AS THE NEW CENTURY DAWNED IN AMERICA, the game of tennis, then only 26 years old, was embodied by a young Harvard tennis star named Dwight Davis–Anglo-Saxon, upper-class, amateur and male–who gave birth to the concept of a tournament between nations (the Davis Cup). But by century’s end, tennis has become one of the most diverse and well-compensated sports, crowning champions of both genders and from scores of countries.
The sport crossed its Rubicon in 1968 when “open” prize-money tennis was approved and the game’s players became pros who would eventually earn millions. Prior to that, the international tournament circuit was essentially an amateur odyssey, with “expense” money going to leading players. But opens allowed a handful of barnstorming pros to crash tournaments formerly forbidden them, principally the four major championships–Australian, French, Wimbledon and U.S.
America’s first tennis great was Bill Tilden, who dominated in the 1920s. He was No. 1 for six straight years (a record Pete Sampras tied in 1998) and led the United States to a record seven successive Davis Cup tides. Those feats made Tilden an American icon of the time, alongside Babe Ruth, Red Grange and Man o’ War. While Helen Wills Moody helped put women’s tennis on the American map, a daring Frenchwoman and contemporary named Suzanne Lenglen became the women’s game’s biggest draw. With Parisian chic and graceful technique, she raised hemlines and public interest, drawing overflow Wimbledon crowds as she won six times between 1919 and 1925.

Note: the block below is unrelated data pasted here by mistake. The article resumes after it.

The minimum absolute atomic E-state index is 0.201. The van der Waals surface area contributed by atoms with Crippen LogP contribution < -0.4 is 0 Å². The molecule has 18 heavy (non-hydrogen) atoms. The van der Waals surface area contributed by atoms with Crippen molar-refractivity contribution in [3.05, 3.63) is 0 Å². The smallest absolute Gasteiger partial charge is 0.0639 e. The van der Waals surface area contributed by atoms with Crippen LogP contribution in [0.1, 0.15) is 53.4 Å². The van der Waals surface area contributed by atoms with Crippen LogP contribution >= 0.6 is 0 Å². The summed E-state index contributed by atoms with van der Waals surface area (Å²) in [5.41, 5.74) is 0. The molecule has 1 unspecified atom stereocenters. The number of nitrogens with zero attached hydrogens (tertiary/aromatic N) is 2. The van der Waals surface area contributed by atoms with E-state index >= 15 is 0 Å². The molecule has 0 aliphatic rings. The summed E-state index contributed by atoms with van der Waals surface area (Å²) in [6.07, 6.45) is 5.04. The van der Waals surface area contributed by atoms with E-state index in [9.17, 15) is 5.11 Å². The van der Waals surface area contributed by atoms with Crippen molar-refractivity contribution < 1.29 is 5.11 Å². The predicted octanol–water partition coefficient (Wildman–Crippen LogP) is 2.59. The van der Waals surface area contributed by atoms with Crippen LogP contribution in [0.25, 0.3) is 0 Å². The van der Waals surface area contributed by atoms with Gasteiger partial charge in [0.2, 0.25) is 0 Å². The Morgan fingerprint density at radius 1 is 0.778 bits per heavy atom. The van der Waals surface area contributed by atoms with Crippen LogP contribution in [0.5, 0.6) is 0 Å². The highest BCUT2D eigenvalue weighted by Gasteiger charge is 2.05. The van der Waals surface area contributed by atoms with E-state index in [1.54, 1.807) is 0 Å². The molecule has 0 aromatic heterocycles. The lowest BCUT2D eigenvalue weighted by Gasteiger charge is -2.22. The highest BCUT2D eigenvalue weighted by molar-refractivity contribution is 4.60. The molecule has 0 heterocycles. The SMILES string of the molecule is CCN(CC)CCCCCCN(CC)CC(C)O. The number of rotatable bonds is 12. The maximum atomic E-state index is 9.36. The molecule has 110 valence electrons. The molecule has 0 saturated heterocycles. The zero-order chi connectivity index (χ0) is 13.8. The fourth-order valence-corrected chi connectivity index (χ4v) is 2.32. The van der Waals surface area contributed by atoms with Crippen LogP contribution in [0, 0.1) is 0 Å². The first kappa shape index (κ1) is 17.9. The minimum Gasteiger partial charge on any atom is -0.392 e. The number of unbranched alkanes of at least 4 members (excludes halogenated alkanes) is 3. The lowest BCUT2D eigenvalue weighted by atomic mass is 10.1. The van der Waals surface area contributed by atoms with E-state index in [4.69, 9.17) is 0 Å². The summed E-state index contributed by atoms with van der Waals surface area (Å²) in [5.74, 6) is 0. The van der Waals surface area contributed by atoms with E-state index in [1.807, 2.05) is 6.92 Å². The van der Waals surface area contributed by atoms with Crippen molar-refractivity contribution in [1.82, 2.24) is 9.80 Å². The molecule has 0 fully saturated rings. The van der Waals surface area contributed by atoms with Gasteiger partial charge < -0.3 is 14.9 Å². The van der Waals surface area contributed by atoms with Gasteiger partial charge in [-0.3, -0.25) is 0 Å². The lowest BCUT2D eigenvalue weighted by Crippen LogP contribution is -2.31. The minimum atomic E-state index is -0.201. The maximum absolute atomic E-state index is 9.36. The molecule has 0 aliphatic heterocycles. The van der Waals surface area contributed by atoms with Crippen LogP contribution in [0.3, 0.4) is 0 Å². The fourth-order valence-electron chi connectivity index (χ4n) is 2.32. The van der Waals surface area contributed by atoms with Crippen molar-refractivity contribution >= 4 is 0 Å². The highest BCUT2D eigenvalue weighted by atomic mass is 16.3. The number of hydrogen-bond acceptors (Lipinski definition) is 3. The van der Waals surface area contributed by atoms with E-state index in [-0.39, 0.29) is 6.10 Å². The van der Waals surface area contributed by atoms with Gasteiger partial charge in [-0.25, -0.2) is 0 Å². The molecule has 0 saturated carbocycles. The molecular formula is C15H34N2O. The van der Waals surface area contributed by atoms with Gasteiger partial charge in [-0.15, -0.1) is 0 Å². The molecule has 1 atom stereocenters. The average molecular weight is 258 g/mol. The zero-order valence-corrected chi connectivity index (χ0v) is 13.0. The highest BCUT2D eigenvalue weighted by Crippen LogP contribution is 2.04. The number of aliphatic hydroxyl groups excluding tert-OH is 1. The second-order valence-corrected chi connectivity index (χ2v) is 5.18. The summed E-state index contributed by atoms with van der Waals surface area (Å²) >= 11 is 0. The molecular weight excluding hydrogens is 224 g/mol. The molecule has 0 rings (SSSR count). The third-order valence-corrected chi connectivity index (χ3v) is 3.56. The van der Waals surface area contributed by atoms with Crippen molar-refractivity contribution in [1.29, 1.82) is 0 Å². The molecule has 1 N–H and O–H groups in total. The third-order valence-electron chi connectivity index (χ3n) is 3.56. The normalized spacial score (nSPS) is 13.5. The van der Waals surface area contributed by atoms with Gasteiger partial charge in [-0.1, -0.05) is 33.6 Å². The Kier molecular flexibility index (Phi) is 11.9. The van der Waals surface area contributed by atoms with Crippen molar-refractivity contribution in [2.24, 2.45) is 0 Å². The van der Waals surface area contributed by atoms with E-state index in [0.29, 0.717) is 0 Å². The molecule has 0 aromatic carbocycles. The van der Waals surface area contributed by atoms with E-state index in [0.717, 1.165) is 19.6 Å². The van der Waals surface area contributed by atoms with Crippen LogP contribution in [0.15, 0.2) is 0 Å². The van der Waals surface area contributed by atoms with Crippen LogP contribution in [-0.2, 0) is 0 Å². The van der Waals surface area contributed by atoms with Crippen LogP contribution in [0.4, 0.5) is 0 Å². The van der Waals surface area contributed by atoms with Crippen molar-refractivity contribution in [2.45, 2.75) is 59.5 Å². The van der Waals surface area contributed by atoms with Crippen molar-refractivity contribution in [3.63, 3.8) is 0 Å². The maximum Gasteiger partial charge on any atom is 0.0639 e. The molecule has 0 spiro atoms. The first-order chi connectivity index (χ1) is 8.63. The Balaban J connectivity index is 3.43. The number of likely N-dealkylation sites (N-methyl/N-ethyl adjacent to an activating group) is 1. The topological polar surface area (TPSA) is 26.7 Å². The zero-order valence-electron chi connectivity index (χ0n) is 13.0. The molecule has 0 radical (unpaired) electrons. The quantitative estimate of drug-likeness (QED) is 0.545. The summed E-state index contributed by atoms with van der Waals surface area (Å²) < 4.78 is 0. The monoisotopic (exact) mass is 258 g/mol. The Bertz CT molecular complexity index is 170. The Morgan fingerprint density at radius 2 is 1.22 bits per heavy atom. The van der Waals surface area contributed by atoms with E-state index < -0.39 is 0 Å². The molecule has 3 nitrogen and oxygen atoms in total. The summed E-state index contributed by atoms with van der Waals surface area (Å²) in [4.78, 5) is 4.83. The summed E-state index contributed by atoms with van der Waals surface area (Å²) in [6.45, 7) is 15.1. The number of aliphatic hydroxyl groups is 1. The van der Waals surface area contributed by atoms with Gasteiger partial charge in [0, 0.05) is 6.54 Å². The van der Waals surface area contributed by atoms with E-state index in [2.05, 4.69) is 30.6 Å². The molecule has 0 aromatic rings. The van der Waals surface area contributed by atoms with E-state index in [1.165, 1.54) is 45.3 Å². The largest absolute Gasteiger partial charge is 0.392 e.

In 1938, American Don Budge became the first to achieve tennis’ most impressive feat, the Grand Slam, winning all four major championships within a calendar year. Since then, merely three women and one man have won Slams: American Maureen Connolly (1953), Australian Margaret Court (1970), German Steffi Graf (1988) and the double Slammer, Aussie Rod Laver (amateur in 1962, pro in 1969).
Laver was the centerpiece of 25 years of Aussie male reign to the mid-’70s–16 Davis Cups, 61 major singles titles–that featured many Hall of Famers, including Ken Rosewall, Roy Emerson and John Newcombe. Effervescent Billie Jean King and steely Chris Evert kept American women out front in the ’70s and ’80s, only to be eclipsed by a naturalized citizen, Czech defector Martina Navratilova, possibly the greatest of them all. A Swede, Bjorn Borg, muscled in on the men in the ’70s and was joined by American lefties Jimmy Connors and John McEnroe in a three-way rivalry that lit up the game.
More recently, youth has ruled. Pete Sampras, at age 19, was the youngest male to win the U.S. Open (1990) and has since added three more to go with his five Wimbledon crowns. Martina Hingis, at age 16 in 1997, became the greenest Wimbledon winner of the 20th century while ascending to No. 1. And today the Williams sisters–Venus and Serena–teenagers still, are poised to ascend to the top. All will continue to be factors as tennis moves into the 21st century.